Jun 30, 2022
You have made the decision: you are going ahead with the divorce. Now, before you Google "divorce attorney" and steel yourself for the stress, upset, and eye-watering costs of a trip to the courtroom, ask yourself this: "What do I want my divorce to look like?"
It may well be that you are not going to escape litigation. Sometimes, for some couples, it's the best way forward. But there are other options. If you and your spouse are leaning towards a more respectful approach, you have the option of choosing either mediation or collaborative law for your divorce proceedings.
Mediation and collaborative law share a similar approach. They are both voluntary, consensual ways to resolve family matters outside of court. Unlike litigation, it is not about one side "winning" or "losing". Instead, the focus is on identifying the underlying needs and interests of all parties and using that as a basis for a "fair" resolution to the conflict.
Mediation is the ideal process for those looking for a flexible approach, with limited input from an attorney. A typical mediation session requires only three people: you, your spouse, and the mediator. Although some clients prefer to consult with an attorney outside of mediation sessions. You may decide to consult with other professionals, like a child specialist, financial specialist, or realtor, at some point during the process.
During mediation you and your spouse work directly with the mediator to discuss your case and decide upon the best way forward — but ultimately, you remain in charge of your outcome. Your mediator does not decide anything for you or give you advice about what to do; instead, they guide and facilitate to make sure all the decision points are covered fully and respectfully.
Mediation is typically more efficient than litigation or collaborative law, which could lead to a faster resolution and because there is less attorney involvement, costs are considerably lower too.
A collaborative law client wants greater attorney involvement, while avoiding a traditional adversarial process. They may want the expertise of an advocate at their side, or they may feel more comfortable or confident negotiating with their spouse with the support of an attorney present.
While collaborative divorce and mediation are similar in that all decision-making is in your hands, and disagreements will never be brought to a judge, there are a few important differences.
First, you and your spouse will each hire a separate attorney to represent only you. Your personal lawyer is your advocate and will provide you with individualized advice while helping you navigate your negotiation, so everything gets considered.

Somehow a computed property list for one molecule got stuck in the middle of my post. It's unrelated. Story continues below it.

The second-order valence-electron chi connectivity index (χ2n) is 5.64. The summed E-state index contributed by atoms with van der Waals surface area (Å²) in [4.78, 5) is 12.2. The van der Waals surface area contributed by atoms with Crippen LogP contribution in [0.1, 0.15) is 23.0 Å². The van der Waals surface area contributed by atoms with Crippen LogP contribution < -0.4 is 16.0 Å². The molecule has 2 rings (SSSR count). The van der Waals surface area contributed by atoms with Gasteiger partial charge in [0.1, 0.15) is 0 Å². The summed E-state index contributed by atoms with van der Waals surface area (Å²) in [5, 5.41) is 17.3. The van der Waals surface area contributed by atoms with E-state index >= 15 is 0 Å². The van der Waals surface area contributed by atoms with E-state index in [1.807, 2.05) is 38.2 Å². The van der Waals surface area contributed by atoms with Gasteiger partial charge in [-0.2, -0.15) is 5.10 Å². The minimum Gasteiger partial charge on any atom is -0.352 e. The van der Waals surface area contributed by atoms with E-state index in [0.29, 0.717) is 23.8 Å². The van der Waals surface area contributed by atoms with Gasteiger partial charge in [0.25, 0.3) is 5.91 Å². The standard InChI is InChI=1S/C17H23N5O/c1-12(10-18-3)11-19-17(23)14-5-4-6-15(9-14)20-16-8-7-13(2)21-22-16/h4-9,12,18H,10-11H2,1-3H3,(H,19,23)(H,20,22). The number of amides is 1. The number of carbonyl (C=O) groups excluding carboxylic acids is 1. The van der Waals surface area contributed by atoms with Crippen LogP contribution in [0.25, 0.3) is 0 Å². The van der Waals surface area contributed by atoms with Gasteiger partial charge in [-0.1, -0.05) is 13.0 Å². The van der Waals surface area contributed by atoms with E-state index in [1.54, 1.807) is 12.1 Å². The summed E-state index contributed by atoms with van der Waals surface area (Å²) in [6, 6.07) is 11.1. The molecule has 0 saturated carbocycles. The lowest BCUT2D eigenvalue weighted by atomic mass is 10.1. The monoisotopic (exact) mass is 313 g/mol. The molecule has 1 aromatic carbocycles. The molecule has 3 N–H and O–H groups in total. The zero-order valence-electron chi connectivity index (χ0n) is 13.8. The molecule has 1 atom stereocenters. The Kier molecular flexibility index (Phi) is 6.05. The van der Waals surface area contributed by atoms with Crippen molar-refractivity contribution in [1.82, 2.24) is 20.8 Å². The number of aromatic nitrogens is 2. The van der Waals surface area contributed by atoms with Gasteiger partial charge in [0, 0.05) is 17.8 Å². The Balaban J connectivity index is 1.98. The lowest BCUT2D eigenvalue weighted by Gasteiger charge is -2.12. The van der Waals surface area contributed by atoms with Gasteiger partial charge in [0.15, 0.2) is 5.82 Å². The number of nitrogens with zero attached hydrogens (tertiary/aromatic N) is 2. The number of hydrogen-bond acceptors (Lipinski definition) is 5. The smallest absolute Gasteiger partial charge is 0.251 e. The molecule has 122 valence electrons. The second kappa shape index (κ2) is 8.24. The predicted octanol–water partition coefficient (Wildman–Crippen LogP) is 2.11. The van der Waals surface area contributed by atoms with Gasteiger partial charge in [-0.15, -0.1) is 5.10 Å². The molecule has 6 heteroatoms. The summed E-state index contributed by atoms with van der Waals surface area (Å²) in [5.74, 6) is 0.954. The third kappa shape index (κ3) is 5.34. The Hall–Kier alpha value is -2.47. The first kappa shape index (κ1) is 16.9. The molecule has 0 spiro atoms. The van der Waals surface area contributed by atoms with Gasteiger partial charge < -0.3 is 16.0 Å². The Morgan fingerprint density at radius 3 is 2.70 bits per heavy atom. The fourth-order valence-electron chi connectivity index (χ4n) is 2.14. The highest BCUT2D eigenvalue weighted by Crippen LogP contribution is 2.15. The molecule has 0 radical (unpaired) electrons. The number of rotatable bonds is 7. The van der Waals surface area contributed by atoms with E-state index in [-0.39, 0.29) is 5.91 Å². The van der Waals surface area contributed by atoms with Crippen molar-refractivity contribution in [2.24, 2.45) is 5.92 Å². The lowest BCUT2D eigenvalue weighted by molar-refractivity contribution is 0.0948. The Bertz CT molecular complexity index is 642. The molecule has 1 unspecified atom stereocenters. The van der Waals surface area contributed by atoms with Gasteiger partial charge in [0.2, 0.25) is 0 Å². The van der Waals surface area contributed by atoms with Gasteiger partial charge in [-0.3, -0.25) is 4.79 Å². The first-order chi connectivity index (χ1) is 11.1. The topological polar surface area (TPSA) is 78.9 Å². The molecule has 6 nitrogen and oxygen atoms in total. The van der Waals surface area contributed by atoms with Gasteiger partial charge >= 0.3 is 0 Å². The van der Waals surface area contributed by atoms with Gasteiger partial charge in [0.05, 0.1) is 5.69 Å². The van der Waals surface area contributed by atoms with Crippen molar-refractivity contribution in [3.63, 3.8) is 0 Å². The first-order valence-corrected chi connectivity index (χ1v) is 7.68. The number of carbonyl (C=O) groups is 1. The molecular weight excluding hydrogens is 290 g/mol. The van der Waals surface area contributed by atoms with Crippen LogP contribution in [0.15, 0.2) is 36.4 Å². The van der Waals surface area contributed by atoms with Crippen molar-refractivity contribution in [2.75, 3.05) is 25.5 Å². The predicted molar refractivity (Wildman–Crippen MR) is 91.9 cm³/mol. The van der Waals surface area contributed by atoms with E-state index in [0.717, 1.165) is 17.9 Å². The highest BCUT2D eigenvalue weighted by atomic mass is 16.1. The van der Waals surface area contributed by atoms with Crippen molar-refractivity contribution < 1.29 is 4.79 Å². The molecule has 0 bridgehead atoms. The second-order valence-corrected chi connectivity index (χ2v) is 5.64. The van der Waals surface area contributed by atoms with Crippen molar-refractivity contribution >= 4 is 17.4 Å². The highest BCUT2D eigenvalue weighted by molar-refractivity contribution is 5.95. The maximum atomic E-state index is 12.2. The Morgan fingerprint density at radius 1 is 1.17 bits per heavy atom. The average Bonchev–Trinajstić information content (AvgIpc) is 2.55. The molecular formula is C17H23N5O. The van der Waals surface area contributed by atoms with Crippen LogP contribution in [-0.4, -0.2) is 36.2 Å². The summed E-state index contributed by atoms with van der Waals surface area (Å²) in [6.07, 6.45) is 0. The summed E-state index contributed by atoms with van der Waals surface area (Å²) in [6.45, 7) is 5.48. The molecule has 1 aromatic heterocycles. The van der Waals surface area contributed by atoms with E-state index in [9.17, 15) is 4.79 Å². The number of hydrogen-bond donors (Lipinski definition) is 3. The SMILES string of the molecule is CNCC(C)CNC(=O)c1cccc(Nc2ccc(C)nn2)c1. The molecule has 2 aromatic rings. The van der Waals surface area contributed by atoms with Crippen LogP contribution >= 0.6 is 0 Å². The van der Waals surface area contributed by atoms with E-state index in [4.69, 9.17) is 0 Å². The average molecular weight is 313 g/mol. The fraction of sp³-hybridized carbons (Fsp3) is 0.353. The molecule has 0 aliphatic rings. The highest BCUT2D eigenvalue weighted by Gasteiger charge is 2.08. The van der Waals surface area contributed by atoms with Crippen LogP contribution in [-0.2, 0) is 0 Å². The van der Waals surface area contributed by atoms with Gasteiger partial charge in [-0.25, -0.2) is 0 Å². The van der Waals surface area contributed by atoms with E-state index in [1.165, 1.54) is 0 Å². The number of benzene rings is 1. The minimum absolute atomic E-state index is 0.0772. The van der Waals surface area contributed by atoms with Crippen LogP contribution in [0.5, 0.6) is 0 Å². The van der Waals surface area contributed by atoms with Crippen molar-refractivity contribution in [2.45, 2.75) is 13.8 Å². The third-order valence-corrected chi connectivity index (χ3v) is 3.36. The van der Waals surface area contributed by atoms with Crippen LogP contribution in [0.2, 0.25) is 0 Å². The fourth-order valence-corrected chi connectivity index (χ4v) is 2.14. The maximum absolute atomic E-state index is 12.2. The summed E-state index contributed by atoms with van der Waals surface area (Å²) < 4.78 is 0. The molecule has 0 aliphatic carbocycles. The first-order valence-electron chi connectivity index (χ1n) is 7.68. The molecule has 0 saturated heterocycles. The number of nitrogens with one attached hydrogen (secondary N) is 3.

Secondly, you and your attorneys agree to voluntarily disclose all information relevant to the decision-making process. This way you know everything is on the table without having to involve the court in issuing expensive discovery or subpoenas.
Finally, both of you and your attorneys sign a "no court" agreement. This places everyone at the settlement table in good faith and ensures that your spouse's settlement lawyer will not turn on you when negotiations get tough.
If you are not a confident negotiator or your case involves complicated legal or financial issues, the constant support of an attorney might swing you in favor of collaborative law. You may feel more comfortable having a professional to confer with at every settlement meeting, and available in between meetings to plan your negotiation. Likewise, if there are long-standing dynamics in your relationship that leave one or both of you feeling at a distinct disadvantage in conversations about difficult subjects, you might want the added insulation and structure provided by collaborative divorce.
Having a good collaborative attorney at your elbow can sometimes give you more confidence in expressing what is important to you, even in the face of your spouse's disapproval. Or if you know you tend to "take over" in conversations with your spouse, you might find it helpful to have a supportive attorney there to nudge you into respectful silence when necessary.
Collaborative law costs are likely to be higher than mediation since there is no escaping those attorney fees. The process may be cheaper and may be more efficient than litigation in most cases, with considerably less stress too. Even when your collaborative case takes more time and expense than you expect, it remains a kinder, more productive, and private process than court.
If you are still not sure which approach may be suitable for you, many of my clients have found this simple visualization trick useful:
Picture the negotiation table. In mediation, the negotiations will generally involve three people — the two parties and a neutral mediator. In collaborative law, the negotiations will generally involve four people — the two parties and their respective collaborative attorneys. (In both processes, a financial neutral, or a co-parenting specialist, may also be present.)
Which of those scenarios seems more comfortable to you? Would you prefer to have only a neutral mediator present for the negotiations or would you like your own lawyer there as well? If you are still not sure or think your case may turn out to be more complicated than expected, schedule a consultation with me. I would be happy to hear more about your situation and help you decide which process would be best for you.
Above information from the International Academy of Collaborative Practitioners.
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